O’Malley, Herzog, Atsuo, Kurihara – Ensemble Pearl

DC544_gatefold_OUT_201112 FIX2Ensemble Pearl is comprised of Sunn O))) guitarist Stephen O’Malley; Bill Herzog, former bassist with Jesse Sykes’ country psych band, the Sweet Hereafter; Boris’ drummer Atsuo; and psych-guitar troubadour (and frequent Boris collaborator), Michio Kurihara of Ghost. Two guests—violist Eyvind Kang, and Timba Harris, a multi-instrumentalist who elsewhere works with Trey Spruance—also make significant contributions.

O’Malley, Herzog and Atsuo were key players on the Boris/Sunn 0))) collaboration Altar, which might be enough to suggest that you shouldn’t expect to second-guess Ensemble Pearl pre-audition; but if you know Altar, you might use its Atsuo/Herzog duet “N.L.T.” to set your compass. After two short tracks of isolationist doom—tolling guitar chords overlaid with electronic shimmers and Kurihara’s siren feedback fx on “Ghost Parade”; a miasma of portentous bass, chiming guitar and reverberant drum hits, not unlike the intro to Pink Floyd’s “Time”, narcotised, on “Painting on a Corpse”—the brief Ensemble Pearl track “Wray” works a vein akin to the bowed-bass and -cymbals threnody of “N.L.T.”, this time with artfully scraped viola and luminescent, increasingly anaerobic ambience.

The three remaining tracks are longer, though the album is lifted by its lack of unnecessary ballast. “Island Epiphany” (12:45) is a spacey, cavernous construction, its void punctuated by dubbed-out, lethargically monolithic drumming: a submerged trace of melody reminds me, obliquely, of Bauhaus’ “Bella Lugosi is Dead”, but this piece slowly accrues a cocoon of lacerative guitarwork. The closing number, “Sexy Angle” (19:50), is similarly plangent, a torpid, brooding, slo-mo recap of the whole thing, leavened by guitar work that carries the dry-desert twang of Ry Cooder’s spartan Paris, Texas OST, but becoming increasingly arid and baleful.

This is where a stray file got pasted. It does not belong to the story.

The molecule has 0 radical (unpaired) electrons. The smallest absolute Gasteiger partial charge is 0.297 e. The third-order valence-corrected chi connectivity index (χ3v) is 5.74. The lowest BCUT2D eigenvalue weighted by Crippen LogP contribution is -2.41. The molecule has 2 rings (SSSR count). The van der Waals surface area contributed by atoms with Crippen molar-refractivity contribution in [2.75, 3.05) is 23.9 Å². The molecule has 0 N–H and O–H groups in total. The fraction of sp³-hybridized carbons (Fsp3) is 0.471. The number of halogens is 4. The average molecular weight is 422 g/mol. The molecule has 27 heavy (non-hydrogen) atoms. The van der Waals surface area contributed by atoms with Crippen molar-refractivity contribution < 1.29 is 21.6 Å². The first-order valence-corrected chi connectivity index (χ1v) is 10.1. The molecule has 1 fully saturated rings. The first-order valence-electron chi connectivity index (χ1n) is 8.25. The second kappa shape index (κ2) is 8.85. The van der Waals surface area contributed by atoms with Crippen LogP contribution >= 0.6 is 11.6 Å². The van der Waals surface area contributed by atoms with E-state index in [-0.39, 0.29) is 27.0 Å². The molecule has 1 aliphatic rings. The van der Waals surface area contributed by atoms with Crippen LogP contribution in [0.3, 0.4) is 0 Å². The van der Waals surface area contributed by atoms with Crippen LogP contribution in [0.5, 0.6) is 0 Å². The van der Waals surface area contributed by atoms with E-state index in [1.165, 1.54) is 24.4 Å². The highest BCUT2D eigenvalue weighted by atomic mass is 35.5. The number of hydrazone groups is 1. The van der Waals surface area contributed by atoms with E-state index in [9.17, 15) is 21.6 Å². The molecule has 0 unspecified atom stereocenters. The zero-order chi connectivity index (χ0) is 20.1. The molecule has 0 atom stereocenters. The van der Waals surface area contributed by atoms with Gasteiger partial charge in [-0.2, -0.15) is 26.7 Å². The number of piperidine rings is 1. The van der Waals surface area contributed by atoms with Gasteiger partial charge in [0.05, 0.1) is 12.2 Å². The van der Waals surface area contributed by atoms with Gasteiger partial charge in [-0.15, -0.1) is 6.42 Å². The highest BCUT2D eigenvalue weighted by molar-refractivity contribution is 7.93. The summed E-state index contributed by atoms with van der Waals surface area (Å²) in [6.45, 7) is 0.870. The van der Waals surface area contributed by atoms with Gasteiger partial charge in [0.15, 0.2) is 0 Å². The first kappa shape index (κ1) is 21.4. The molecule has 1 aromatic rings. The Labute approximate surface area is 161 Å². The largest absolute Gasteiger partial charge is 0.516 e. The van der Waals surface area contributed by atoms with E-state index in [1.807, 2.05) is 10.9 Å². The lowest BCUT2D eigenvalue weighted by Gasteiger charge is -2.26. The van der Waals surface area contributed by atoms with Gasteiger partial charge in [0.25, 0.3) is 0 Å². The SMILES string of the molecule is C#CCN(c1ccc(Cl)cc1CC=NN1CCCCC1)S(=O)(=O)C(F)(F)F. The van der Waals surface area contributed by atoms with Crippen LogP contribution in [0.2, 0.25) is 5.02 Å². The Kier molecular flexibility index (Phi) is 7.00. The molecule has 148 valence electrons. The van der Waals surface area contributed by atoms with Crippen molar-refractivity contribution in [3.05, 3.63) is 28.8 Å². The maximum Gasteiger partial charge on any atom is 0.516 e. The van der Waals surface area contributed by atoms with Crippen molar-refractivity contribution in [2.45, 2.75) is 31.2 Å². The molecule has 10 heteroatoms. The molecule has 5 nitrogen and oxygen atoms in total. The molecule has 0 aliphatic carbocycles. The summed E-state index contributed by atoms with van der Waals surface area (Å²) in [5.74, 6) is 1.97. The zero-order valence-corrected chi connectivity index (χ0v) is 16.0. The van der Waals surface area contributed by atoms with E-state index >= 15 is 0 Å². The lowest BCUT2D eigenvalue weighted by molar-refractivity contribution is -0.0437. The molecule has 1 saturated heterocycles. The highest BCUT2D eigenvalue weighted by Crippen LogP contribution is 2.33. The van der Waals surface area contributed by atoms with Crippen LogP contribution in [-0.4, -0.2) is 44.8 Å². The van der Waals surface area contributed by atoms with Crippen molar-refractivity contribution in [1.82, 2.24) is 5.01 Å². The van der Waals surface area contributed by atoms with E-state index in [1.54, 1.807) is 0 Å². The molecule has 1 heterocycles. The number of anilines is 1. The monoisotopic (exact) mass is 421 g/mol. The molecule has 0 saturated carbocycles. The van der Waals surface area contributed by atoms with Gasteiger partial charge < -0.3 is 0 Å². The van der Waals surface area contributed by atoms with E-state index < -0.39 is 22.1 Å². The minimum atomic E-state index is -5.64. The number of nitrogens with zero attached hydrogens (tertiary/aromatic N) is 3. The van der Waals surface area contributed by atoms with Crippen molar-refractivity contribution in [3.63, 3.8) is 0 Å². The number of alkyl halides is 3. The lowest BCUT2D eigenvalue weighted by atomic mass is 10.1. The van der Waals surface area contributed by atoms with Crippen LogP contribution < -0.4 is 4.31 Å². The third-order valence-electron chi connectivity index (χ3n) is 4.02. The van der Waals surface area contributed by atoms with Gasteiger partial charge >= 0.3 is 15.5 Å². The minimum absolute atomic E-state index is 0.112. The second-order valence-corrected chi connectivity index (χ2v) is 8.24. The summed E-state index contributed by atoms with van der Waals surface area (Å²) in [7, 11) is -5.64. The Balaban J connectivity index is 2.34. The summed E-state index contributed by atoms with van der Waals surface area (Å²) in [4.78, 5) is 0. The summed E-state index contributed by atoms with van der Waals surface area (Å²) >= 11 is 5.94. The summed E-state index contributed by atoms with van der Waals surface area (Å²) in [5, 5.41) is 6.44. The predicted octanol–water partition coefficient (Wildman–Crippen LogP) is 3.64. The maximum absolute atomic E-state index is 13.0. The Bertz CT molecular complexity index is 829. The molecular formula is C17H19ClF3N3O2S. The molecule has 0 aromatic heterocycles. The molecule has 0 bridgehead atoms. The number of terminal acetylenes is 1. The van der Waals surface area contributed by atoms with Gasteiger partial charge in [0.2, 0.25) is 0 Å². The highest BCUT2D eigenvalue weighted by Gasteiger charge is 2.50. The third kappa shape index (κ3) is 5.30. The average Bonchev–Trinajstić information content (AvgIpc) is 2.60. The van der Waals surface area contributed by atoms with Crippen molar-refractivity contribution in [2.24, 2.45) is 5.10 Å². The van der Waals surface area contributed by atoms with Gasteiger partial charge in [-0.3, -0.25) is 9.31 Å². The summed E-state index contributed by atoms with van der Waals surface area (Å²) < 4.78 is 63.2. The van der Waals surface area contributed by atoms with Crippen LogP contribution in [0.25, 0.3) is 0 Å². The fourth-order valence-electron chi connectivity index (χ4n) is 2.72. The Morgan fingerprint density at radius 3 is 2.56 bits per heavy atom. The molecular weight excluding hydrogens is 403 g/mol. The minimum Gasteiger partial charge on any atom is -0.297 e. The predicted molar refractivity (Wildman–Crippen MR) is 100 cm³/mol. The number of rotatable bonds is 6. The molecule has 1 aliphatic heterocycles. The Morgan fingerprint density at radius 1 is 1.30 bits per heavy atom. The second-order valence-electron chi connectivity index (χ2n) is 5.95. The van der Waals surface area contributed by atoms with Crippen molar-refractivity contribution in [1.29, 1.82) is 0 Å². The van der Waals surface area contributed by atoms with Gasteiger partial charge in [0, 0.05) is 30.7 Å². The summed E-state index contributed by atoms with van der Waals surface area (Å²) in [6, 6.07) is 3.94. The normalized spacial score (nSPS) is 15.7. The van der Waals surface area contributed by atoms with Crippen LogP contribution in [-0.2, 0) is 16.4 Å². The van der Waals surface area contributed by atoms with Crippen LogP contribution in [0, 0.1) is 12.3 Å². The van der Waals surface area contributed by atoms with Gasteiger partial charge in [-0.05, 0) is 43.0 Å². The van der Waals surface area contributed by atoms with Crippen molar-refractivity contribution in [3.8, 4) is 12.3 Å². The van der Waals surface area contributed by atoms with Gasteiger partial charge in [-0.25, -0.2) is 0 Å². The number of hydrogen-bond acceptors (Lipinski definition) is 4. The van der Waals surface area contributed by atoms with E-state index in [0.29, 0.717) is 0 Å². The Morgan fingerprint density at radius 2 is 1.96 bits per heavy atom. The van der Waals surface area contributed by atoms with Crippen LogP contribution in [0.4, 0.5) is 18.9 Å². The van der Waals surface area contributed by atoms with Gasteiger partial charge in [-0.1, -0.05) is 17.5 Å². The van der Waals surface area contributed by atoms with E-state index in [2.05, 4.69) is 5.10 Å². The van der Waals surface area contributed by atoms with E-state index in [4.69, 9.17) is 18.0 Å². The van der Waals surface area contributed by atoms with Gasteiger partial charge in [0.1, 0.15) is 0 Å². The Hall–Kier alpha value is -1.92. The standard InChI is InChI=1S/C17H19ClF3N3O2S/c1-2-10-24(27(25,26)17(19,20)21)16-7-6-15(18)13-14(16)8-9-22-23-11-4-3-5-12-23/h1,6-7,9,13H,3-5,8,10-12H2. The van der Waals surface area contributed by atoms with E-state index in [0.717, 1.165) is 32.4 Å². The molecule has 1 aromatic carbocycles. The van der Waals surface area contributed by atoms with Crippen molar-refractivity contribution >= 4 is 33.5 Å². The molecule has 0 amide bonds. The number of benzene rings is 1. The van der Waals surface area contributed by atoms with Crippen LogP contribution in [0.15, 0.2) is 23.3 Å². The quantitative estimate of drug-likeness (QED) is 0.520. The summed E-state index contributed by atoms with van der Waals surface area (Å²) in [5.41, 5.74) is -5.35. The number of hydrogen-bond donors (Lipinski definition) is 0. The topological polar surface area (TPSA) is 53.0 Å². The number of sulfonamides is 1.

Between these two heavy, brooding pieces sits “Giant”, a ten-minute warped-drone piece of shimmering harmonics, the ensemble playing mostly what sounds like harmonium, viola, electric keys and bowed bass (the details aren’t specified). It’s not necessarily the best track on the album, but it is no doubt the most beautiful and proof besides that Ensemble Pearl is neither a spin-off from any of the participants’ more famous projects nor a derivative genre indulgence, but a uniquely individuated work which defines its own parameters.

Ensemble Pearl was initially convened in Tokyo to create music for a multimedia play by Gisèle Vienne. They then relocated to a New York studio, to record this follow-up with producer and engineer Randall Dunn. That was back in 2009. The group has apparently since reconvened as an expanded ensemble to record and tour a follow-up.

Since Eyvind Kang was evidently afforded more freedom to determine the shape and character of his parts than a mere session player, I’d like to know more precisely how Timba Harris contributed to Ensemble Pearl. Of the main men, Atsuo’s frequent self-effacement is notable; he exercises a great deal more restraint here than any of the latter works of Boris have required (to say nothing of their high-voltage live shows, which he effectively leads from behind). O’Malley, also, though he’s often engaged directly with improv and avant-garde art musics in the past, plays here with a delicacy and refinement that’s not often been necessitated elsewhere.

Related Posts
Stephen O’Malley and Steve Noble – St Francis Duo
Sunn O))) and Nurse with Wound at Koko, 12 June 2012
I’ll Be Your Mirror 2012 – Slayer, Sleep, Wolves in the Throne Room, Melvins, and YOB at Alexandra Palace

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